Adaptive reuse is even more sustainable with LEED
"The greenest building is the one that already exists," Carl Elefante, former president of the American Institute of Architects, once said. Among the various types of green building projects, adaptive reuse is one that makes special sense from the standpoint of embodied energy. According to the National Trust for Historic Preservation, it can take 80 years for a new building to overcome the climate change impacts created by its construction.
Mahesh Ramanujam, president and CEO of USGBC and GBCI, wrote in 2019, "I meet some people who see existing buildings as relics of a once bustling city, who immediately write them off to history. On the other hand, there are those of us in the green building community who see these structures as diamonds in the rough, and often the key to securing a city’s sustainable future."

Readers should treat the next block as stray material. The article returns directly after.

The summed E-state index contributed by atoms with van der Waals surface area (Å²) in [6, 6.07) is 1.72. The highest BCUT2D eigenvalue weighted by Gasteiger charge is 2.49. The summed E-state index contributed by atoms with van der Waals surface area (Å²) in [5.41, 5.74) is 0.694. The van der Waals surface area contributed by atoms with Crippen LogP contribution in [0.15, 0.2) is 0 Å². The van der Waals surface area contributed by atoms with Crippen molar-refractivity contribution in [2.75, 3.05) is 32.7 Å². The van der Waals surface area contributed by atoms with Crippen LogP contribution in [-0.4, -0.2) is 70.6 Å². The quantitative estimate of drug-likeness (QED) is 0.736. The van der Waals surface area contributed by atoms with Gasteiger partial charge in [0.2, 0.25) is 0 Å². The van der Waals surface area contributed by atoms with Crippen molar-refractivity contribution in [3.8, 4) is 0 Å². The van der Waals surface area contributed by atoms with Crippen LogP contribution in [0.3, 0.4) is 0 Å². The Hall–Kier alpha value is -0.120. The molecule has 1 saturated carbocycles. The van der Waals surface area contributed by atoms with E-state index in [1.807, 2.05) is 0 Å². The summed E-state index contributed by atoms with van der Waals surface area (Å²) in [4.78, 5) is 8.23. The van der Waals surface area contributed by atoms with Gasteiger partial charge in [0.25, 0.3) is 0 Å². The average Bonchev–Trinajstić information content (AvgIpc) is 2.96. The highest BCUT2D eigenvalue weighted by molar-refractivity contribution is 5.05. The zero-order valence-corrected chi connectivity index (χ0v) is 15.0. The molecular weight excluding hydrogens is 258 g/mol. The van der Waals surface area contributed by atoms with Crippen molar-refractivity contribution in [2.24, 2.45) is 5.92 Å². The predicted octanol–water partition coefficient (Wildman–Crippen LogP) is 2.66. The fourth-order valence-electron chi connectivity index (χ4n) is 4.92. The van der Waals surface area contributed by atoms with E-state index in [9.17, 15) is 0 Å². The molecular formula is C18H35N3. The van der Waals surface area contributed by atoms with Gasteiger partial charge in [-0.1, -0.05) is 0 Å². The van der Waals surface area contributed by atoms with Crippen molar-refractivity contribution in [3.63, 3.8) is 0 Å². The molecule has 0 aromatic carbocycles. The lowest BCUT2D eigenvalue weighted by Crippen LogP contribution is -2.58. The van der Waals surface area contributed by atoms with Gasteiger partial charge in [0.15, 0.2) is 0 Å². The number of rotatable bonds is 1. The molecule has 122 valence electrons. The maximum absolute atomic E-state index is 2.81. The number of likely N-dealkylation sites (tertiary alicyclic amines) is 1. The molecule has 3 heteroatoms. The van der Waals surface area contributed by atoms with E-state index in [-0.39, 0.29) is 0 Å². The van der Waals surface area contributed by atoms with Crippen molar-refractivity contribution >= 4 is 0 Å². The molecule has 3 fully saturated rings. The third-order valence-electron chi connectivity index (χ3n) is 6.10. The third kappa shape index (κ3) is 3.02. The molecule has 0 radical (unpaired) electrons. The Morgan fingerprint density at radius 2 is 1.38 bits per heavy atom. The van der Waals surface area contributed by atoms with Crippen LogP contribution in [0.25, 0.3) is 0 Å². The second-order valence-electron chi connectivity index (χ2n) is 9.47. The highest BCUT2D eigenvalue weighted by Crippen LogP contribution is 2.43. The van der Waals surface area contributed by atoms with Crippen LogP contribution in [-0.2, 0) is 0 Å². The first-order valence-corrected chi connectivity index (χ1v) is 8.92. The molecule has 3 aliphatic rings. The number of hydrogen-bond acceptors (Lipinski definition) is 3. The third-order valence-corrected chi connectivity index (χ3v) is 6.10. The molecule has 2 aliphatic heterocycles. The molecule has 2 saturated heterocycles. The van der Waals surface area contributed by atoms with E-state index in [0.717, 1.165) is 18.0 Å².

Historic buildings and districts serve as part of a community's specific economic and cultural identity, embodying the past and representing continuance into the future. Plus, the brick exteriors and large windows of America's old factories lend themselves well to attractive, light-filled residences. According to data from RentCafe, the past 10 years have shown an all-time high in old buildings being converted into apartments, with around 800 projects completed. In addition, 65% of those projects were targeted to low- and middle-income residents.
A natural fit for green goals like using currently developed sites, valuing walkable neighborhoods and providing access to public transportation, such projects find LEED certification helps support their sustainable adaptive reuse. Take a look at four residential projects in the Northeast by reading the full article on usgbc.org.